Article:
There are two lenses through which one can view a bike tour; a lens of relaxation, or a lens of adventure. For a relaxer, logistical issues and unexpected hard knocks just aren’t on the menu. That’s not why he’s touring… he’s touring to decompress, stay reasonable comfortable, and to see the world on his own terms. The adventurer sees things differently. She takes her comfort and relaxation on the world’s terms- which could mean comfort when the long-lost sun dries clothes that have been wet for days, and relaxation when a scheduled ferry doesn’t come. Terrible roads, inconsiderate drivers, hoards of dogs and/or children in hot pursuit… are all great fun, with the right mindset and a capable bike. Which brings us back around.
A good urban bike isn’t always fit for touring, but any good touring bike is a perfect fit for the city life. Groceries, laundry, for some even potting soil and chicken feed packs up and hauls just as easily as toiletries and camping gear. But there is one requirement in the city that isn’t so crucial on a rural tour; lighting. On tour, dedicated bike lights are rarely needed. The vast distances are typically covered by day, and that headlamp that lights up the tent at night can light up the road well enough when it’s needed. In town though, lights are a necessity. Batteries are expensive, and then once they’re dead they turn into toxic waste. What a pain! Generator lighting is a small and worthwhile investment for the urban commuter… no batteries = no dead batteries = no toxic waste. Best of all, modern lights and generator systems are fully automatic. Not only does one not need to worry about batteries, he doesn’t need to worry about anything. The lights come on when the sun goes down, and five minutes after the bike stops, they go out- and that’s one less thing to think about.
This little 26 inch tourer is equipped with the Lumatec IQ Cyo headlamp and Schmidt SON hub- which combine to deliver a car-bright beam from the effort it takes to climb ten feet over a mile’s distance. What makes more sense than that? In addition to the usual Littleford features of integrated racks and overlapping seat stays, this bike also features extra low rear pannier rails for maximum stability and a deep, deep midnight blue paint job with a hand-painted moon.
Dutch bikes have charm. They’re comfortable. They tend to be heavy, but the Netherlands are flat… so who minds? South Carolina isn’t quite so flat- so this mixte weighs in at a respectable 28 pounds, and is equipped with a Nuvinci Continuously Variable Transmission- which takes the individual gears out of the drive train and replaces them with a smooth and buttery continuum of ratios. The frame is equipped with removable front and rear racks and a similarly detachable front basket. Gearing and rear brake routing is fully internal. Avid BB7 mechanical disc brakes, while not typical of a traditional design, were chosen for their combination of excellent stopping power, simplicity of design, and ease of maintenance.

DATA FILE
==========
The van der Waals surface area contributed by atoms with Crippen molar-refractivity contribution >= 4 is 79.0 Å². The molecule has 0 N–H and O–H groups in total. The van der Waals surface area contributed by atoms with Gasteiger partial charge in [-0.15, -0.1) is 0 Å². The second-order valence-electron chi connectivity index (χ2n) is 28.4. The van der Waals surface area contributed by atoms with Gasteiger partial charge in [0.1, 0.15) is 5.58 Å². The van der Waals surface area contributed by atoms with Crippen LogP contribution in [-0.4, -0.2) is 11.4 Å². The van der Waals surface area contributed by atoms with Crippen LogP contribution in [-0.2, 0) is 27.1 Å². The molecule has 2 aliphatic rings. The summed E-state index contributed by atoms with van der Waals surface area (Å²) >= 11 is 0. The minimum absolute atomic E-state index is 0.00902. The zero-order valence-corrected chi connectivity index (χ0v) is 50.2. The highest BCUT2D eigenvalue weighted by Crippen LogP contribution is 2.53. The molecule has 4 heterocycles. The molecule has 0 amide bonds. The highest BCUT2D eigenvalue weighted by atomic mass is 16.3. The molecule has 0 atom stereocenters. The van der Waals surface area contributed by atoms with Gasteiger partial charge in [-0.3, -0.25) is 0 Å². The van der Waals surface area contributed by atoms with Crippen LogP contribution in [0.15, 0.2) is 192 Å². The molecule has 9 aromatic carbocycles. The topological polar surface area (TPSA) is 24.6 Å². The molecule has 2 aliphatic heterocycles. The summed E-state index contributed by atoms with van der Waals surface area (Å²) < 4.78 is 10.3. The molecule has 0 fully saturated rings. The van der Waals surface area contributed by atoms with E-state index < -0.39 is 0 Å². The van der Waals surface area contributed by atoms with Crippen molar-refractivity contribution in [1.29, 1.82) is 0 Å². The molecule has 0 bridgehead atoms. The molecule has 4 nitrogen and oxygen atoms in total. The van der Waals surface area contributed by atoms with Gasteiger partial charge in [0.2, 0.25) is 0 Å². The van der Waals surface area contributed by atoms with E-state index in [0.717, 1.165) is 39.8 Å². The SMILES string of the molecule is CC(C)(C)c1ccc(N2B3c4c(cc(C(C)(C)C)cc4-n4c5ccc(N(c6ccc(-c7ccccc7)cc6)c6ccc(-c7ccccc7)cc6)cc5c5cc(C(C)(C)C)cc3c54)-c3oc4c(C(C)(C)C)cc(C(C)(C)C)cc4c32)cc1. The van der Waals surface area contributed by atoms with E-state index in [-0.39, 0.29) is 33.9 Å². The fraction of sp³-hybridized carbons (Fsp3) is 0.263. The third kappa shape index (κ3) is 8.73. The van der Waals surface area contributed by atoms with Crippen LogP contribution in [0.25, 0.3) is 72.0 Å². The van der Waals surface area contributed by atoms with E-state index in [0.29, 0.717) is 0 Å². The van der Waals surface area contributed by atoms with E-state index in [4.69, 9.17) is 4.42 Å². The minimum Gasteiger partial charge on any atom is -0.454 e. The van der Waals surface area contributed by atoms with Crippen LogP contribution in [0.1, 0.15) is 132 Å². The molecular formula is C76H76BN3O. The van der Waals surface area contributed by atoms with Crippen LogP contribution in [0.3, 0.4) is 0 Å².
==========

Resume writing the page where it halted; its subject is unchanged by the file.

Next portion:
My daily ride was due for a revision. It was high time I brought it up to speed with some more current Littleford features. I rebuilt the rear rack, updated the horizontal rack struts to mount through the seat stays, and made all of the attachment points on the frame and racks stainless steel. I also built an integrated front low-rider rack (not shown) for heavy touring and installed eyelets on the outsides of the fork crown to accommodate a future randoneering style platform/basket rack. Later I added a detachable wooden trunk for around town use.
In addition to the contest requirements (a security mechanism, fenders, front and rear lighting, reasonable cargo capacity, and the ability to free-stand under load) the Team Littleford entry also featured some proprietary touches. As on all Littlefords, both front and rear racks are detachable. The front rack sports a platform plus center-pivoting rails for custom Philosophy panniers. When unlatched the bags automatically swing outward for easy access. The wooden rack platforms were salvaged from a thrift store find; a 1970′s waterski board. A hidden latch (below the left rail of the rear rack) opens the hinged rear platform to access a discreet u-lock holster and glove box underneath.
While I’m happy to help develop even the foggiest vision of a customer’s dream bike, sometimes that vision arrives more or less intact. Cheryll knew just what she wanted. She mailed me the bright green and fuchsia color samples, and I determined her frame geometry from her measurements, insight and photos; two of her riding different bikes and one side view of a stationary bike that she had found particularly comfortable. (It allowed for a more upright posture than any road bike she could find.) The end result was just what she was looking for… crafted and delivered from 2000 miles away.
Matt’s commuter is a mix of modern and classic. The fillet brazed frame and 3 x 8 speed drive train is more contemporary, while the center-pull brakes and burnt orange paint scheme give a 70′s feel. The sporty frame is built to tour should the need arise, with a 73 degree head tube, 45 mm chain stays, ample fender clearance, and rear and low rider rack eyelets.
This is Craig’s light and snappy sport tourer. In order to complement his well-used vintage Campagnolo components, I went for a classic feel with old-fashioned steel road geometry and a pearly antique silver paint job. The lower bottom bracket, longer chain stays, and overlapping seat stays keep things comfortable and perfectly functional for long-hauling. This bike was the first Littleford to feature a completely integrated rear rack. The horizontal support struts mount flush to the seat stays, discretely fastened by allen bolts from the underside of the stays. When the rack is removed there are only two small tunnels remaining. (Coming soon; integrated deer whistles!)